Author: Maggie Stiefvater
Narrators: Steve West and Fiona Hardingham
It happens at the start of every November: the Scorpio Races. Riders attempt to keep hold of their water horses long enough to make it to the finish line. Some riders live. Others die. At age nineteen, Sean Kendrick is the returning champion. He is a young man of few words, and if he has any fears, he keeps them buried deep, where no one else can see them. Puck Connolly is different. She never meant to ride in the Scorpio Races. But fate hasn’t given her much of a chance. So she enters the competition — the first girl ever to do so. She is in no way prepared for what is going to happen. – Goodreads
Set on a remote island, The Scorpio Races tells a story that is half fairy tale, half coming of age story. Puck and Sean are both facing great obstacles on their small island home. Sean is a Scorpio races champion many times over, but there is something empty about racing with a horse that you love, but isn’t yours. Puck is struggling to keep her home and to keep her family together after the death of her parents at the hands of the capaill uisce, the carnivorous horses that are raced every year. Maggie Stiefvater paints a detailed picture of life on the island, with beautiful and rich imagery. The more I read her books, the more I am convinced that she is doing some of the most beautiful writing out there today. The book switched back and forth between Puck and Sean, so you get a good idea of each character’s world. Even though Thisby could be a harsh place, I grew to love it, as well, and could understand why people chose to make it their home. When Puck decides to ride in the race, you could see her insane bravery as well as how scared she was. Obviously, Sean saw it, too, and while the romance is very subtle, it is also so sweet and well done. This isn’t a book that is fast paced, but I always say that I think we need more books that aren’t “wham, bam“. It’s ok for a writer to take their time in building a story and it’s ok for the two protagonists to be established as characters before they meet. I thought the slow burn of this book was one of the things that made it so amazing.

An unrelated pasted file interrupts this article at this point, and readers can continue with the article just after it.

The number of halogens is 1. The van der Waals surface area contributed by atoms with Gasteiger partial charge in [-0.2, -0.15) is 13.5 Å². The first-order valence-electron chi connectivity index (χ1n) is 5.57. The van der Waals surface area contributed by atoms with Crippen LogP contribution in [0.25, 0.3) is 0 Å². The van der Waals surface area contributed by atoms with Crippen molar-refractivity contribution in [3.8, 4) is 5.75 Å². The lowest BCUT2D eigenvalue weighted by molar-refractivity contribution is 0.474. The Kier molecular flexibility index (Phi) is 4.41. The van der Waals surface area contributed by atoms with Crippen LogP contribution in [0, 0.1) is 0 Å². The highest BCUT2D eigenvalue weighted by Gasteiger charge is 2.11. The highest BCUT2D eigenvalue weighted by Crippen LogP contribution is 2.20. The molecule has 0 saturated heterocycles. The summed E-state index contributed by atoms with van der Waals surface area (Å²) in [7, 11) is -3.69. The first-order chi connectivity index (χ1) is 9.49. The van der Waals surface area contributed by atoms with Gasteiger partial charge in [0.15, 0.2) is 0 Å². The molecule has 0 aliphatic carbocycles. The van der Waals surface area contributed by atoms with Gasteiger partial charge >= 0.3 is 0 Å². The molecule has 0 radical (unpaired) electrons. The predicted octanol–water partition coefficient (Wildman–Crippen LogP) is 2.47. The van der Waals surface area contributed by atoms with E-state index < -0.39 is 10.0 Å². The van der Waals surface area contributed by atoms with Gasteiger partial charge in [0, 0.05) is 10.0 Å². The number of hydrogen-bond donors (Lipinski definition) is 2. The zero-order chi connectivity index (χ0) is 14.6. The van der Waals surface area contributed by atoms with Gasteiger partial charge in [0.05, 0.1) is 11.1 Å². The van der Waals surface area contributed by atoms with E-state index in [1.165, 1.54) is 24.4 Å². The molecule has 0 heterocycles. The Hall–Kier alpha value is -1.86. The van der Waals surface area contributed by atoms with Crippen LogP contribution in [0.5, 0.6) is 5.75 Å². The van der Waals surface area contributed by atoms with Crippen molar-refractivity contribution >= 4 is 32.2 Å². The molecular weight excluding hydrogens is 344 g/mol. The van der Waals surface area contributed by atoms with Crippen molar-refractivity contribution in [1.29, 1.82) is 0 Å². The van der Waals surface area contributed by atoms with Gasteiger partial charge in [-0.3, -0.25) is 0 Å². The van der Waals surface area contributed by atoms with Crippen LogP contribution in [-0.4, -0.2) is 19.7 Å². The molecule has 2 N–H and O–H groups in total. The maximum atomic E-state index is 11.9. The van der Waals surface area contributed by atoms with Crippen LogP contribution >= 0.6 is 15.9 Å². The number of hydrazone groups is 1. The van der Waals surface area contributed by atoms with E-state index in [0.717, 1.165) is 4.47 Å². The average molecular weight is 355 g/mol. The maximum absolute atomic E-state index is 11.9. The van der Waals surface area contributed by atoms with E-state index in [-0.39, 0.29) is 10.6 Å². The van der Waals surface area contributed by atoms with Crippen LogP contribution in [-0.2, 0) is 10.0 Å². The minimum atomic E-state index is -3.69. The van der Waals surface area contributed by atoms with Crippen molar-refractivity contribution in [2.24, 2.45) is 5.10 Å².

The narrators were absolutely outstanding. Although we never really know where Thisby is, the voices are English and I felt that was a good choice because it was written as if they were, in there manner of speech and colloquialisms. (The narrator who reads Sean’s parts has a sexy, sexy voice, guys.) Both had excellent pacing and read the other characters very well. If you listen to this audiobook you will see why it has won so many awards. As an added bonus, the author reads the acknowledgments and the notes about the book at the end. I give it my highest recommendation.